In contrast to our dualistic thinking here in the West — thinking that separates light from dark, life from death, and chaos from order –there are a number of Eastern philosophies and religions that have retained a more holistic approach to reality. One religion that has done a good job of preserving the awesomeness of its deities by representing them through the full spectrum of life, death and rebirth is the Hindu culture in India. Remarkably, most of the major Hindu gods and goddesses represent divinity as forms of “coincidence of opposites.” In other words, the great deities like Shiva, Vishnu and Devi (the Goddess), simultaneously encompass life and death, good and evil, darkness and light, creation and destruction. For Westerners who live in a society which easily polarizes such distinctions, looking at the living mythology of one of these divine figures might offer us some ideas of how we can create a more unified mythology for ourselves.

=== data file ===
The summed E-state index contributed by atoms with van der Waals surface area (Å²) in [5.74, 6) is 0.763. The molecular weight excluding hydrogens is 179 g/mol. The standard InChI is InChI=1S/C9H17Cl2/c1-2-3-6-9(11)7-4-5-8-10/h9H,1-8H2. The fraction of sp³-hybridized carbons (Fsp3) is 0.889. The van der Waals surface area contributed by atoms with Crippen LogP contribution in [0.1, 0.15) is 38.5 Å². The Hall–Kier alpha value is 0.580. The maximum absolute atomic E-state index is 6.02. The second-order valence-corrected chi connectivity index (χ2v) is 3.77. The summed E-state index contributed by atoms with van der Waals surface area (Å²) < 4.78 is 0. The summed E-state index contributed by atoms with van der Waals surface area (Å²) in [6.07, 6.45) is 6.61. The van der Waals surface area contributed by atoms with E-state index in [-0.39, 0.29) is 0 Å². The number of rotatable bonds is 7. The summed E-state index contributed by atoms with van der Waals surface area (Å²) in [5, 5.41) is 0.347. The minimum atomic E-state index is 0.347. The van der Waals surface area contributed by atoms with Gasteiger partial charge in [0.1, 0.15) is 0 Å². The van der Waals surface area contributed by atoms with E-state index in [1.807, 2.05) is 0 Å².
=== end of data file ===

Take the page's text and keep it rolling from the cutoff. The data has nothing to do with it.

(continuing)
It is no surprise to me that in India people acknowledge death as an inevitable part of life, just as they see darkness as half the daily round. When I visited India 35 years ago, I found it to be an overwhelming experience. The streets were filled to overflowing with people, oxcarts, cars with horns blaring, trucks inching along between the pedestrians, camel carts, bicycles and more people, food stalls, markets with vegetables and spices I had never seen before and people on top of people. As a Westerner I found all this lively interaction disconcerting, especially since it was very difficult to find a time and place to be alone. Life — even human life — was abundant to the point of excess. Continue reading “Kali Ma, The Dark Creator and Destroyer by Nancy Vedder-Shults”